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New At-Home Kit Is Offered for Testing Salmonella

July 16, 1987|DANIEL P. PUZO | Times Staff Writer

A California microbiology firm is hoping that consumers are ready to take the matter of food safety into their own hands.

Diversified Diagnostic Industries recently developed a $5 kit that will enable even the worst high school chemistry student to analyze raw chicken for potential salmonella contamination.

The Moraga-based company claims that Chik Chek is the first over-the-counter test for potentially harmful bacteria in food.

The product, basically three cotton swabs and two small containers of solution, debuts as public awareness of poultry contamination is keen. In fact, a U.S. Department of Agriculture report recently estimated that as much as 37% of the nation's chicken supply may contain salmonella--a bacteria which can cause nausea, fever and diarrhea. The illness can also be fatal in those whose immune system is weakened, such as infants, the elderly, cancer patients and those suffering from AIDS.

Test Simple to Perform

The new test is simple to perform. Raw poultry, which has been unwrapped and placed on a plate, is likely to produce residual juice. The kit's cotton swab is rubbed into the juice until fully soaked. After intervals of drying and alternate application of the two solutions, the swab will turn either a pink-purple color to indicate that salmonella is present or will remain a light yellow if no significant amount of bacteria is found.

In the event that the test uncovers contamination, the packet offers directions for safely preparing and cooking the meat, including a recommendation that the refrigerator be cleaned wherever the meat had previously been stored.

The directions do not, however, advise consumers to discard the chicken or return it to the market if the test proves positive.

"(People) should not throw the meat out (if it contains bacteria)," said Robert F. Hird, chairman of Diversified Diagnostics and Chik Chek developer. "There are two things that we recommend: Give the meat extra time in the oven, maybe 15 to 20 more minutes than usual. And secondly, we have enclosed (directions for) an elaborate cleanup to keep from having cross-contamination (of other objects which come in contact with the raw meat)."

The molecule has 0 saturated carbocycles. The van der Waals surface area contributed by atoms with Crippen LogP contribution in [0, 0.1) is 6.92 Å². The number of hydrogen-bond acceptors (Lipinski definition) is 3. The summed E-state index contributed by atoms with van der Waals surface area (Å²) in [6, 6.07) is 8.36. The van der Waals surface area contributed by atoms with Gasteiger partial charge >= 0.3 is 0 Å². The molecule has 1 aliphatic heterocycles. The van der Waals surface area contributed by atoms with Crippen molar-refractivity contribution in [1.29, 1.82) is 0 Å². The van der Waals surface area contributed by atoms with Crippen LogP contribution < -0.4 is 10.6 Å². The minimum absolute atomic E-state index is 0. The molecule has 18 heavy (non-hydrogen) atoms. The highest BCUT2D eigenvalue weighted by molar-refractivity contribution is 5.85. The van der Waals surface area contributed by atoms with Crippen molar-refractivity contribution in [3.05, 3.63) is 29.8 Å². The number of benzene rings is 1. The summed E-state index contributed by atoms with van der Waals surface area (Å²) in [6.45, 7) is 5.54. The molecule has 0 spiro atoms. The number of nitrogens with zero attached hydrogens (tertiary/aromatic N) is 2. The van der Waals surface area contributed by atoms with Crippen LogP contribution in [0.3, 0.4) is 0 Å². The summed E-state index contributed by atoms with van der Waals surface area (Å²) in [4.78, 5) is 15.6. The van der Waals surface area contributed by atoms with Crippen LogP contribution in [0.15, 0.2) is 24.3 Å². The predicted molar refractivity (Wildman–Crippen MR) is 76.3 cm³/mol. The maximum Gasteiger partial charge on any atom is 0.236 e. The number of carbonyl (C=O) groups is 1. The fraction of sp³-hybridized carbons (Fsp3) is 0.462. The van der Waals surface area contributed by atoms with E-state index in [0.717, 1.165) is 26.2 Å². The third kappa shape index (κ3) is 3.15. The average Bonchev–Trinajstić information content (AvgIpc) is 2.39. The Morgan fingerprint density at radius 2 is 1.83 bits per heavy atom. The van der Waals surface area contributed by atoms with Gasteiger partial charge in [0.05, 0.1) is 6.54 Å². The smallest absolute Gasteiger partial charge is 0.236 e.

Returning the bird to the place of purchase may also be futile considering the federal statistics on salmonella.

"If you threw the meat out, then chances are 1-in-3 or maybe 1-in-2 that back at the store you will get a bad (contaminated) piece anyhow," Hird said.

Faulty Sanitation Practices

Hird acknowledges that a salmonella test would not be necessary, especially one selling for $5, if good sanitation practices were adopted in the kitchen.

"If people just followed procedures as if every piece of meat had salmonella in it, then there is no need for a test," he said. "But this is an educational process. And if there is a high level of contamination that you detect, then you will know what to do about it."

Chik Chek employs a chemical testing procedure that is approved by the U.S. Food and Drug Administration. The kit will detect bacteria at very low levels, or 100 salmonella colonies per milliliter, which is far below the level at which illness is likely to occur, namely 10,000 colonies per milliliter, according to Hird.

The procedure may also be sensitive to other bacteria, in addition to salmonella, such as camphylobacter.

"If bacteria is there, then we will detect it," Hird said. "Five percent of the time we even detect bacteria that aren't the ones we are looking for because they are present in such huge, massive amounts."

Response to the kit from the poultry industry and government health officials has been mostly positive. Hird suggested that having such an over-the-counter device available may help regain consumer confidence, which was lost amid the recent adverse publicity regarding contamination rates.

"There is an awareness (throughout the industry) that there is a bacteria problem with their poultry and that people are scared to buy chicken," he said. "This system will enable people to take precautions if (the meat) is bad."

Hird did not mean to exclude other meats from scrutiny and says that Chik Chek works as well with turkey, beef and pork. In fact, in the coming weeks he plans to rename the test to reflect its versatility.

The company is currently negotiating with several major supermarket and drug store chains in order to make Chik Chek available at retail. For now, those interested in discovering whether their soon-to-be entree is contaminated could order directly from the company by calling (415) 631-0300.

Chicken Boycott Announced--In-home salmonella tests do not fully address the scope of the contamination question as evidenced by recent calls for a nationwide consumer boycott of poultry.

The Community Nutrition Institute issued such a plea recently as a means of prompting the U.S. Department of Agriculture to "ensure a safer poultry supply."

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